NLP in Business and in Life by Ken Strong

NLP in Business and in LifeThe brain is amazing. But it never came with an instruction book, which is why we struggle to figure out how it works. That’s where Neuro-Linguistic Programming (NLP) comes in. First developed as a way to figure out how successful people think and act, NLP uncovers our talents, improves our relationships, and makes us more effective in all areas of our life.

“NLP helps us get out of our own way,” writes Ken Strong in NLP in Business and in Life. “We build up an arsenal of often-unconscious ways of reacting to certain situations in our lives, and often those reactions have become outmoded and unproductive. If we identify and become conscious of those unproductive reactions, we can choose to change them, thereby removing roadblocks to our progress in creating the lives we really want.”

Basic Principles of NLP

“NLP operates on the basic assumption that reality is subjective,” Strong explains. “[Instead] of assuming that there is an objective, single reality out there that we all participate in, it focuses on how each individual experiences and perceives reality from inside.” In other words, NLP is focused on what works and not on what is ‘true’.

The way we think and act is based on our tendency to link new events to old ones that appear similar. This is why we end up reacting the same way even when it’s not justified by the specific situation. NLP helps us become conscious of our beliefs and filters so we can choose better responses. It also gives us the space to try new behaviours that might be more productive.

NLP in Business

Our minds are capable of anything. That means we already have all the skills we need to solve our problems. NLP simply helps create new brain pathways between the problem and the solution so we can access these latent abilities.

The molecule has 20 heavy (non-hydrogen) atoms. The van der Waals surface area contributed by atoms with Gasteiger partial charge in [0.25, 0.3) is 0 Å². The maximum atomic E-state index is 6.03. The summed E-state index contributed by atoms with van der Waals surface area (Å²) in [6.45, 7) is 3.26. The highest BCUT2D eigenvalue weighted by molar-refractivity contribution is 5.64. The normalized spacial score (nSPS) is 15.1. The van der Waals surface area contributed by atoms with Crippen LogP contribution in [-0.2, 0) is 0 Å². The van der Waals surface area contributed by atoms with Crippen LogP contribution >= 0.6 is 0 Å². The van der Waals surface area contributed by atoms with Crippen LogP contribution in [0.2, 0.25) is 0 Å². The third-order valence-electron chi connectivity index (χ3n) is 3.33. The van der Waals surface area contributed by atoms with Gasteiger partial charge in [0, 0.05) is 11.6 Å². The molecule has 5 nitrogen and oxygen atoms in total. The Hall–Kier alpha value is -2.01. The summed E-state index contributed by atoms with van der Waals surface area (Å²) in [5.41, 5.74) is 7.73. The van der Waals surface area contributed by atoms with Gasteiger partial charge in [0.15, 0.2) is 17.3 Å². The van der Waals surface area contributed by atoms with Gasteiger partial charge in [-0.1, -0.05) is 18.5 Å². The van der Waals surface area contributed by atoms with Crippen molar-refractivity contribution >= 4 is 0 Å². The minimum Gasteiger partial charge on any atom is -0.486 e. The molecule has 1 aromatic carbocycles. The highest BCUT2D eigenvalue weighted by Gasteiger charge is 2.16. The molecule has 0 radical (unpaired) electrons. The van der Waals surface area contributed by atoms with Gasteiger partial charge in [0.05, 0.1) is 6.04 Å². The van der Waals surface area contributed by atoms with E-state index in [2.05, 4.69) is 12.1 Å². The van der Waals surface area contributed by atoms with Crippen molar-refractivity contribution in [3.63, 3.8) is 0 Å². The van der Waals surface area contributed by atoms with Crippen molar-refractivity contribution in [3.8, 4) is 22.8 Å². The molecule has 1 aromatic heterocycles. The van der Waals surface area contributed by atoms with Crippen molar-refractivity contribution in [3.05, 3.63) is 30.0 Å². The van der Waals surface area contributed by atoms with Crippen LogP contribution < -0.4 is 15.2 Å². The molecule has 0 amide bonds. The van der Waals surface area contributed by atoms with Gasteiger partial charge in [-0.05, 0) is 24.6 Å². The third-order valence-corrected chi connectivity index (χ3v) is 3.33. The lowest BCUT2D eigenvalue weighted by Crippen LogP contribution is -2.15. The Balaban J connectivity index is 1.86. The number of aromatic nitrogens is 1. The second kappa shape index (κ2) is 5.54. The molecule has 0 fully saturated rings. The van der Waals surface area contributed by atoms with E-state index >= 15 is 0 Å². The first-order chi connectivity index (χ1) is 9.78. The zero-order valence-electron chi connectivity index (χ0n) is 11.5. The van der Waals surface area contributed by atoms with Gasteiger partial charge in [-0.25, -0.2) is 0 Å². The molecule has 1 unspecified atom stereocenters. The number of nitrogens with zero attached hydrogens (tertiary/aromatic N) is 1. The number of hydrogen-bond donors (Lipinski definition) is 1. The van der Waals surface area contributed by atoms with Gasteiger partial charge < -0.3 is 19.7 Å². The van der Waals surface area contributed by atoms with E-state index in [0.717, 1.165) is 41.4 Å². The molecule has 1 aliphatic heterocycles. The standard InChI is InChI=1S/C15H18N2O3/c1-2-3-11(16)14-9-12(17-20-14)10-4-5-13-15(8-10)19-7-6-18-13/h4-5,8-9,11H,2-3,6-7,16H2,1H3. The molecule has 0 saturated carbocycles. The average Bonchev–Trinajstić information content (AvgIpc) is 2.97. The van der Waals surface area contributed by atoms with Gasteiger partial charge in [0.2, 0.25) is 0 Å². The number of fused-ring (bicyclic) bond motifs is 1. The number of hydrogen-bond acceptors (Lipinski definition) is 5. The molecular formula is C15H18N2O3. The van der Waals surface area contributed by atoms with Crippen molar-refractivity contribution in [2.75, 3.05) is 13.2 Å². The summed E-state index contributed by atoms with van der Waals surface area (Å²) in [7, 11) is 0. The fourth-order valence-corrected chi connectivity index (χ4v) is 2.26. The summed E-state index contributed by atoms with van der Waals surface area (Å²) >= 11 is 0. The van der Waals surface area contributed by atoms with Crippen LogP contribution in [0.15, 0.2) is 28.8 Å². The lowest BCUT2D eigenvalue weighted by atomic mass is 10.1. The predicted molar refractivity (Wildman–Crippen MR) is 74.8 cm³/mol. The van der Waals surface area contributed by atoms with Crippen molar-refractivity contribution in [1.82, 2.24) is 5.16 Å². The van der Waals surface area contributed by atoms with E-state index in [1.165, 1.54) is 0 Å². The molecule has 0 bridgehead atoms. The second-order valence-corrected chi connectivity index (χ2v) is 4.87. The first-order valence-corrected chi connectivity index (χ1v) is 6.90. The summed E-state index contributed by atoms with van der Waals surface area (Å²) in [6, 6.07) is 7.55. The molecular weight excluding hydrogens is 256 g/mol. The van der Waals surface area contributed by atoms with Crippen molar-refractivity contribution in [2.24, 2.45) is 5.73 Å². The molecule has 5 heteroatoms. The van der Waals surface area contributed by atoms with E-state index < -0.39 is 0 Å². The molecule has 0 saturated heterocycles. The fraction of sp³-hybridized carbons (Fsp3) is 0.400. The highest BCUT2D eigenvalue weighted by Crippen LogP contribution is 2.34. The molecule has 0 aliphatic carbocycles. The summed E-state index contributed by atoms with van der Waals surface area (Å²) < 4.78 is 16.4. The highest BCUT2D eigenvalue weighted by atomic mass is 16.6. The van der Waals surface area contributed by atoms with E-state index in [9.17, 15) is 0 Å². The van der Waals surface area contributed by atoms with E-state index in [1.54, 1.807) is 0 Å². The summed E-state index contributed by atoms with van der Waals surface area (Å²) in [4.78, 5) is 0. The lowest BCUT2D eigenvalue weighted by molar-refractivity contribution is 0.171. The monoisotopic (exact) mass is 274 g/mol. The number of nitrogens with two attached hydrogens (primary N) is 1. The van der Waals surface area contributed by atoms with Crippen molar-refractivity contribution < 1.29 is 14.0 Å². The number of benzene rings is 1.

The ability to communicate is a key to success. By ‘modelling’ the verbal and nonverbal skills of the most successful people, we can achieve what they have. This involves speaking to others in the same dominant style they are using. The three main kinds are:

  • Visual (“That looks good”, “I see what you mean”)
  • Auditory (“That sounds good”, “I hear what you’re saying”)
  • Kinaesthetic (“This doesn’t feel right”, “I sense you’ve got a point”)

Know What You Want

You can have whatever you want as long as you’re clear about what it is and why you want it. You’ve also got to find a balance between making your goals too easy and making them too hard. Then you need to take action and stay flexible to increase your chances of success.


Anchoring is a way to tap into powerful unconscious desires to get a response you want. It works by associating a memory or feeling with something else. That’s why the theme from Jaws (which is actually taken from Dvorak’s famous symphony) might make you think of sharks!

“When you’re in any kind of a communication transaction with another person, whether it’s trying to sell to a client or communicate with your boss, a friend, or your spouse, the process for getting the type of response you want is pretty straightforward,” Strong writes. “Simply ask the other person to remember some past experience that you know will bring out the type of response you’re looking for.” It will be easier to convince them if they’re in a certain state of mind.


I’ve heard a lot about NLP but this book was the first one I’ve read on the subject. Unfortunately, I chose the wrong place to start. I’m not sure if the problem is with the author or with NLP itself. Either could be true.

Let’s start with the book. It mostly comes across as a badly organised sales pitch. And the idea of NLP itself doesn’t seem very scientific. It’s all treated as an experiment where things may or may not work. And there aren’t any rules because everyone’s approach is unique. But you should just keep trying. Oh, and you should adjust your approach. Or whatever.

Maybe there are better sources out there but I’m not convinced. None of this seems remarkably new and dressing it up with fancy technology terms doesn’t help. The advice to mirror the verbal and nonverbal cues you get from who you’re interacting with is nothing new. Neither is the advice for setting goals.

Perhaps sticking to the tested principles instead of chasing the latest fad is the best approach after all.

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